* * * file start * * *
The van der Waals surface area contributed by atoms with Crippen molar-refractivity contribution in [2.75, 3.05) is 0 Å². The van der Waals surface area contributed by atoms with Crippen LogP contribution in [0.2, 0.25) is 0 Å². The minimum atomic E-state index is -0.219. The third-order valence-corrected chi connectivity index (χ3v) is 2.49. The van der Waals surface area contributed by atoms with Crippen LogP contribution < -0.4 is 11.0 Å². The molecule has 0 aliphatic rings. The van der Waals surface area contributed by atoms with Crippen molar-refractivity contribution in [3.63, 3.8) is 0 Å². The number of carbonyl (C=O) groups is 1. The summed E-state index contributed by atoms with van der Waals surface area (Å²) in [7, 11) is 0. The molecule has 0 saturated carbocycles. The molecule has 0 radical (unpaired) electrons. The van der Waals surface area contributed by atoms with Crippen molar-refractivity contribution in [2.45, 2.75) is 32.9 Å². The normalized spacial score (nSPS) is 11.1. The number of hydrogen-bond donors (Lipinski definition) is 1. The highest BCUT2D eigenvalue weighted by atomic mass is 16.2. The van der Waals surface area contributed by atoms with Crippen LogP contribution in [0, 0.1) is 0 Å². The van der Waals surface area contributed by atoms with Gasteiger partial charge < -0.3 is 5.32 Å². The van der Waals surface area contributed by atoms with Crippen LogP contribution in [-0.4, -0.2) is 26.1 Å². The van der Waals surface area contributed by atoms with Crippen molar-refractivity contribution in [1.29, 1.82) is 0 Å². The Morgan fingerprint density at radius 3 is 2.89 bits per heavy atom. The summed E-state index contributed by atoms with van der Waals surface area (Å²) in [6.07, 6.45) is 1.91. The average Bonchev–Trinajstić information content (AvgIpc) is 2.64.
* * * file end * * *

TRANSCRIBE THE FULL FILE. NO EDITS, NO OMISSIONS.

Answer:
The van der Waals surface area contributed by atoms with Crippen molar-refractivity contribution in [2.75, 3.05) is 0 Å². The van der Waals surface area contributed by atoms with Crippen LogP contribution in [0.2, 0.25) is 0 Å². The minimum atomic E-state index is -0.219. The third-order valence-corrected chi connectivity index (χ3v) is 2.49. The van der Waals surface area contributed by atoms with Crippen LogP contribution < -0.4 is 11.0 Å². The molecule has 0 aliphatic rings. The van der Waals surface area contributed by atoms with Crippen molar-refractivity contribution in [3.63, 3.8) is 0 Å². The number of carbonyl (C=O) groups is 1. The summed E-state index contributed by atoms with van der Waals surface area (Å²) in [7, 11) is 0. The molecule has 0 saturated carbocycles. The molecule has 0 radical (unpaired) electrons. The van der Waals surface area contributed by atoms with Crippen molar-refractivity contribution in [2.45, 2.75) is 32.9 Å². The normalized spacial score (nSPS) is 11.1. The number of hydrogen-bond donors (Lipinski definition) is 1. The highest BCUT2D eigenvalue weighted by atomic mass is 16.2. The van der Waals surface area contributed by atoms with Crippen LogP contribution in [0, 0.1) is 0 Å². The van der Waals surface area contributed by atoms with Gasteiger partial charge < -0.3 is 5.32 Å². The van der Waals surface area contributed by atoms with Crippen LogP contribution in [-0.4, -0.2) is 26.1 Å². The van der Waals surface area contributed by atoms with Crippen molar-refractivity contribution in [1.29, 1.82) is 0 Å². The Morgan fingerprint density at radius 3 is 2.89 bits per heavy atom. The summed E-state index contributed by atoms with van der Waals surface area (Å²) in [6.07, 6.45) is 1.91. The average Bonchev–Trinajstić information content (AvgIpc) is 2.64.